15 The Son is the image of the invisible God, the firstborn over all creation… 18And … he is the beginning and the firstborn from among the dead, so that in everything he might have the supremacy. 19 For God was pleased to have all his fullness dwell in him. Colossians 1:15, 18-19
Advent is pregnant with anticipation. It is the season of expectancy.
This feels freshly true for Robin and me this year. Our first grandchild will be born in 2022! There is great excitement for his birth. Through the technology of apps, we get weekly updates on the baby’s development and growth. One week, the baby’s nose, mouth and ears started to take shape. The next week, he doubled in size to that of a blueberry, as his arms and legs began to grow. A month later, he was kicking, stretching and even hiccupping. As I write this, he is now the size of a head of cauliflower, sleeping and waking on a regular schedule with a very active brain. We are so proud of that little guy!
Every birth is miraculous, but none more than Jesus. There was a deep longing and expectancy. Anticipation built. Then it happened. Jesus, “the firstborn of creation” not only entered his own creation, but his mother’s womb – miracle of miracles. “God was pleased to have all his fullness dwell in him.” Every week, the infinite God grew. He came for us by entering fully into our humanity.
The incarnation of God through Jesus can be called the greatest miracle of all. Even Jesus’ resurrection has meaning for us only because he was born in the same way we were. The prerequisite of a bodily resurrection is a bodily birth. The infinite God entered fully into the finite limitations of your life and mine in order that we can enter into the fullness of his eternal life.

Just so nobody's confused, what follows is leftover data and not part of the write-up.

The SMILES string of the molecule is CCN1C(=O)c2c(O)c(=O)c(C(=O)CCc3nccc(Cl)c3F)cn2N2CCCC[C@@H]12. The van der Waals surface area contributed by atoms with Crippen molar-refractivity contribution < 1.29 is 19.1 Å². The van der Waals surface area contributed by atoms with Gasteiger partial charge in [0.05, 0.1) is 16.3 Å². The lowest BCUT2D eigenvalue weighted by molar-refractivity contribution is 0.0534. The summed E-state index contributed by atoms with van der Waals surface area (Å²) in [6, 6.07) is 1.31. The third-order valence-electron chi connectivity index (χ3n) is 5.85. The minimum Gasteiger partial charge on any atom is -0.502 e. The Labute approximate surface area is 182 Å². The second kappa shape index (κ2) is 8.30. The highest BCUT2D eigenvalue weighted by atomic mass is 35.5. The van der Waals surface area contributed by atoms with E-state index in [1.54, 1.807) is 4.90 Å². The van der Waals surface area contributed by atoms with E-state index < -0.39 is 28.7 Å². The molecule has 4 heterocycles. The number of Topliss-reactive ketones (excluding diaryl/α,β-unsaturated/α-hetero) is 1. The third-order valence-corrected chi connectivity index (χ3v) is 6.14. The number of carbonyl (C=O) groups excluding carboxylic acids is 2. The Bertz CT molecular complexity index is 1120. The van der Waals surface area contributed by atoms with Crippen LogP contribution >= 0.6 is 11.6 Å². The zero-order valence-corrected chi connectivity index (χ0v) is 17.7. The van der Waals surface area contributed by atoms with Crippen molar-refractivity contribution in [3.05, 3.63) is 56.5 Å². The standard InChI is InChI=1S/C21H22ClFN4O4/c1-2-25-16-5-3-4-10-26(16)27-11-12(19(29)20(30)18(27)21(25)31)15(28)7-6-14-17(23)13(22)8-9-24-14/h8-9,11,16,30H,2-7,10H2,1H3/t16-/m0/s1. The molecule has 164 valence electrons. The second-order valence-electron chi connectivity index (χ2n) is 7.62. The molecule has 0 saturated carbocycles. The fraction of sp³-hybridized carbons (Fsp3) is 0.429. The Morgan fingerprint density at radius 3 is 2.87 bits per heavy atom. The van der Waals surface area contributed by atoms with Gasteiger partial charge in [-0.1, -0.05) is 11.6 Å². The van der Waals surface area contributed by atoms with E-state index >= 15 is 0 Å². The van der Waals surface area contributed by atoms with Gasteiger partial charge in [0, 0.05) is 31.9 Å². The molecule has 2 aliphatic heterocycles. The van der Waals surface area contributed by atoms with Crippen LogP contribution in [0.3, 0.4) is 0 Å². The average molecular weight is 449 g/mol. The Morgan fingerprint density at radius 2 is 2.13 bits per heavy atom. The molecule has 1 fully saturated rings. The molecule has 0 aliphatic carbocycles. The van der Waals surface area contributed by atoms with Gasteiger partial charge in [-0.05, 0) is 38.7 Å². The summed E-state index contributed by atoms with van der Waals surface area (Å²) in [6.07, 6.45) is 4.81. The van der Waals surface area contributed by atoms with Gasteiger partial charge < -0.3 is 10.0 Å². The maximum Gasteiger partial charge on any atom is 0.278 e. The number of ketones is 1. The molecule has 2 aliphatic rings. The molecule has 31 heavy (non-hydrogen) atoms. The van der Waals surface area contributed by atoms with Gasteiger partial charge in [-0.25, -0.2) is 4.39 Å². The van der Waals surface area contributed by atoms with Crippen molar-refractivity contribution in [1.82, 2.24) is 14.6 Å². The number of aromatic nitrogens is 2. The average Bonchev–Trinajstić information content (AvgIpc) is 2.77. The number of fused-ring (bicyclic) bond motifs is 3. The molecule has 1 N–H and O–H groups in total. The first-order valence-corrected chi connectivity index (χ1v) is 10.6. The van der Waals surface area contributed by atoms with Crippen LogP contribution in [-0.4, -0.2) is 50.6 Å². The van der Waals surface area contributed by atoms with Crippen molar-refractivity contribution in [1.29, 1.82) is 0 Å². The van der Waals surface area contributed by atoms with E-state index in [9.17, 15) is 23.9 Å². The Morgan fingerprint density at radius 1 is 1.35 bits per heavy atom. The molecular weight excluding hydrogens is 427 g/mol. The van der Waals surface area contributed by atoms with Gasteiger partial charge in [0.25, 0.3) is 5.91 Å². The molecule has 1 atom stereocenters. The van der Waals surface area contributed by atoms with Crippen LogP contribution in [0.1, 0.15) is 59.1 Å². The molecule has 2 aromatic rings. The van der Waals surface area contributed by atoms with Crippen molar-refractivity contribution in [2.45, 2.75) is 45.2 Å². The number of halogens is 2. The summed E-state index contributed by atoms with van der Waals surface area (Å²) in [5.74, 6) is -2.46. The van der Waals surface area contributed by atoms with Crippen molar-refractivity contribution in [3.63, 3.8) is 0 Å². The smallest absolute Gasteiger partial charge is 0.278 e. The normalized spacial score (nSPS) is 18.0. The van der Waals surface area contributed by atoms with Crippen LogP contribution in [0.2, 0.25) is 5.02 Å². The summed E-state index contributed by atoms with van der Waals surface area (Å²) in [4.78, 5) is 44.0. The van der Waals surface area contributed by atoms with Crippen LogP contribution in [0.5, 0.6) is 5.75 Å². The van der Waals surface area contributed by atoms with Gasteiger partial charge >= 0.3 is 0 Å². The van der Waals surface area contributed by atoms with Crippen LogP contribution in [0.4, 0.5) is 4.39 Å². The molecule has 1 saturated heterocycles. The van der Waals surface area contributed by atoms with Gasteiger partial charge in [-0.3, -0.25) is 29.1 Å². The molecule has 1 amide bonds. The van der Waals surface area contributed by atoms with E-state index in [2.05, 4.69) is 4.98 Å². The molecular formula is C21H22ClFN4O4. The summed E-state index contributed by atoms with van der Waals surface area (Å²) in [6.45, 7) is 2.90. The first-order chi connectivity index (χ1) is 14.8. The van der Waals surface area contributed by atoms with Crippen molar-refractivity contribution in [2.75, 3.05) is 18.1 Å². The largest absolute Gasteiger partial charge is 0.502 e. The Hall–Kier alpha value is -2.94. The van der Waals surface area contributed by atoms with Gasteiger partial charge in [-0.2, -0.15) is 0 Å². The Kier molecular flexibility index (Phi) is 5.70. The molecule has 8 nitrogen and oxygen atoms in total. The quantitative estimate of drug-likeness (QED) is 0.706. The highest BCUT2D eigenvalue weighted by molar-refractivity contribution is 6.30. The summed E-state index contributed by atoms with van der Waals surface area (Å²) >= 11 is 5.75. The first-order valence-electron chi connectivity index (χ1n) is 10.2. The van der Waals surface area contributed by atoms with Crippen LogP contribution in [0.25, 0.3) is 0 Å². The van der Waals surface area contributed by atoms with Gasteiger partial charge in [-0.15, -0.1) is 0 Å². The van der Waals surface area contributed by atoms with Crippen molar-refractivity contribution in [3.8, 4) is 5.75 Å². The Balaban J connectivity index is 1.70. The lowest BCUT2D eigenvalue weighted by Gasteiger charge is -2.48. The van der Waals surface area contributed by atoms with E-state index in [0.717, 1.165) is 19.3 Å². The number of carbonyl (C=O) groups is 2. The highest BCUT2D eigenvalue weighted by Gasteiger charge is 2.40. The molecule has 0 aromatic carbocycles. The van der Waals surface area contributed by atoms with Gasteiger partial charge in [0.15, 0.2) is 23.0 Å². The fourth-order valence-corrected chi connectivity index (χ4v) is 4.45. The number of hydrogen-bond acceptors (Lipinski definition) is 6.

Jesus’ birth announcement didn’t stop at his first “birth.” Paul reminds us that Jesus was also “the firstborn from among the dead.” Our birth became his birth so that his resurrection can become ours! As C.S. Lewis famously wrote, “The Son of God became (hu)man, so we can become children of God.” Jesus was born like us, so that we can be born again, like him.
Pregnancy ignites joyful anticipation, even though other challenges and circumstances in our lives remain. It gives us a new perspective. Our grandson’s life is a present reality we celebrate, yet we are also filled with expectancy for the fullness of his arrival. We can’t wait to meet him. We can’t help wondering what he will be like. We are excited for our children as they enter parenthood. Life as we have known it has changed and takes on a new dimension. We live with an active, engaged expectancy.
It is this same kind of wonder and awe we enter into this Advent season. It is a season of expectancy, pregnant with joyful anticipation. Jesus’ birth changed everything. The reality of his first birth invites the anticipation of our “new birth” through his resurrection. Peter wrote,
“Praise be to the God and Father of our Lord Jesus Christ! In his great mercy he has given us new birth into a living hope through the resurrection of Jesus Christ from the dead, and into an inheritance that can never perish, spoil or fade. This inheritance is kept in heaven for you” (1 Peter 1:3-4).
The season of Advent invites us to look back at Jesus’ birth in Bethlehem like ours, so we can live every day now in the joyful anticipation of our new birth – and that of all creation, like his. Christmas not only celebrates Jesus’ birth like us in the past, but ours, like him, now! Like a baby in the womb, our lives our pregnant, developing and growing in anticipation of becoming like him. Our challenges and circumstances may remain, but Jesus’ birth renovates our perspective. This new birth is a present reality we celebrate, as we live in the joyful expectancy of the fullness of eternal life we were born for. Life as we have known it changes and takes on a new dimension. We live with an active, engaged expectancy.
I wish you great joy this advent season, as we live into the celebration and pregnant anticipation of his birth – and ours.